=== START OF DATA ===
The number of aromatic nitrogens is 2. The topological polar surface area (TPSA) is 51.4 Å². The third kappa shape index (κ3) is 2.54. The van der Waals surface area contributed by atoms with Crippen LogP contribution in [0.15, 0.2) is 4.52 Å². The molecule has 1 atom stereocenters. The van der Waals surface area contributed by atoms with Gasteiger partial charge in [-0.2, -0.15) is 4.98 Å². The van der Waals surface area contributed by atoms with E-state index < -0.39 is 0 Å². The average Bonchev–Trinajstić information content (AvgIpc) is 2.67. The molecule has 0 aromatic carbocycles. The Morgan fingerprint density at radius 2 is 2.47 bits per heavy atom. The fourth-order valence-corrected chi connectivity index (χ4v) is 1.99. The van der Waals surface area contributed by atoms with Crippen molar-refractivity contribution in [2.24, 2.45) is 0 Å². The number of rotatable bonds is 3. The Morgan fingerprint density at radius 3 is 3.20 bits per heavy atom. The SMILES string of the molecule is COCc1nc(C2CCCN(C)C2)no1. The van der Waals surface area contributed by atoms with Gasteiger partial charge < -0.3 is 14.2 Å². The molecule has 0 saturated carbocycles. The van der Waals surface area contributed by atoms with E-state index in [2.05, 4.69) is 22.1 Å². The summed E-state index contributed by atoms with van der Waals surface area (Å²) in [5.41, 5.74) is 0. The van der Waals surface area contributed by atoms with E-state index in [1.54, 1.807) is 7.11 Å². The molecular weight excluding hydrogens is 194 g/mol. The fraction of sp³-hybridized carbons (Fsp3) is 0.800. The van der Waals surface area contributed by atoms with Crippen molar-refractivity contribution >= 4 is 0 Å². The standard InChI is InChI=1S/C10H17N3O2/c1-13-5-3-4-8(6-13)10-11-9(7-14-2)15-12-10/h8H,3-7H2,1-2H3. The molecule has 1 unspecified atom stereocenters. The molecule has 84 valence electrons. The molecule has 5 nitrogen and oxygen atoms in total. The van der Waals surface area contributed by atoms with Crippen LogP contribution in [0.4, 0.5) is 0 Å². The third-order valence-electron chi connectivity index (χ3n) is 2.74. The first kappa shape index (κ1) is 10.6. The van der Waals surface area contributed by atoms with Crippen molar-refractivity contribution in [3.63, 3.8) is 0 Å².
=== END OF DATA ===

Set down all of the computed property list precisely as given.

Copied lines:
The number of aromatic nitrogens is 2. The topological polar surface area (TPSA) is 51.4 Å². The third kappa shape index (κ3) is 2.54. The van der Waals surface area contributed by atoms with Crippen LogP contribution in [0.15, 0.2) is 4.52 Å². The molecule has 1 atom stereocenters. The van der Waals surface area contributed by atoms with Gasteiger partial charge in [-0.2, -0.15) is 4.98 Å². The van der Waals surface area contributed by atoms with E-state index < -0.39 is 0 Å². The average Bonchev–Trinajstić information content (AvgIpc) is 2.67. The molecule has 0 aromatic carbocycles. The Morgan fingerprint density at radius 2 is 2.47 bits per heavy atom. The fourth-order valence-corrected chi connectivity index (χ4v) is 1.99. The van der Waals surface area contributed by atoms with Crippen molar-refractivity contribution in [2.24, 2.45) is 0 Å². The number of rotatable bonds is 3. The Morgan fingerprint density at radius 3 is 3.20 bits per heavy atom. The SMILES string of the molecule is COCc1nc(C2CCCN(C)C2)no1. The van der Waals surface area contributed by atoms with Gasteiger partial charge < -0.3 is 14.2 Å². The molecule has 0 saturated carbocycles. The van der Waals surface area contributed by atoms with E-state index in [2.05, 4.69) is 22.1 Å². The summed E-state index contributed by atoms with van der Waals surface area (Å²) in [5.41, 5.74) is 0. The van der Waals surface area contributed by atoms with E-state index in [1.54, 1.807) is 7.11 Å². The molecular weight excluding hydrogens is 194 g/mol. The fraction of sp³-hybridized carbons (Fsp3) is 0.800. The van der Waals surface area contributed by atoms with Crippen molar-refractivity contribution >= 4 is 0 Å². The standard InChI is InChI=1S/C10H17N3O2/c1-13-5-3-4-8(6-13)10-11-9(7-14-2)15-12-10/h8H,3-7H2,1-2H3. The molecule has 1 unspecified atom stereocenters. The molecule has 84 valence electrons. The molecule has 5 nitrogen and oxygen atoms in total. The van der Waals surface area contributed by atoms with Crippen LogP contribution in [0.4, 0.5) is 0 Å². The third-order valence-electron chi connectivity index (χ3n) is 2.74. The first kappa shape index (κ1) is 10.6. The van der Waals surface area contributed by atoms with Crippen molar-refractivity contribution in [3.63, 3.8) is 0 Å².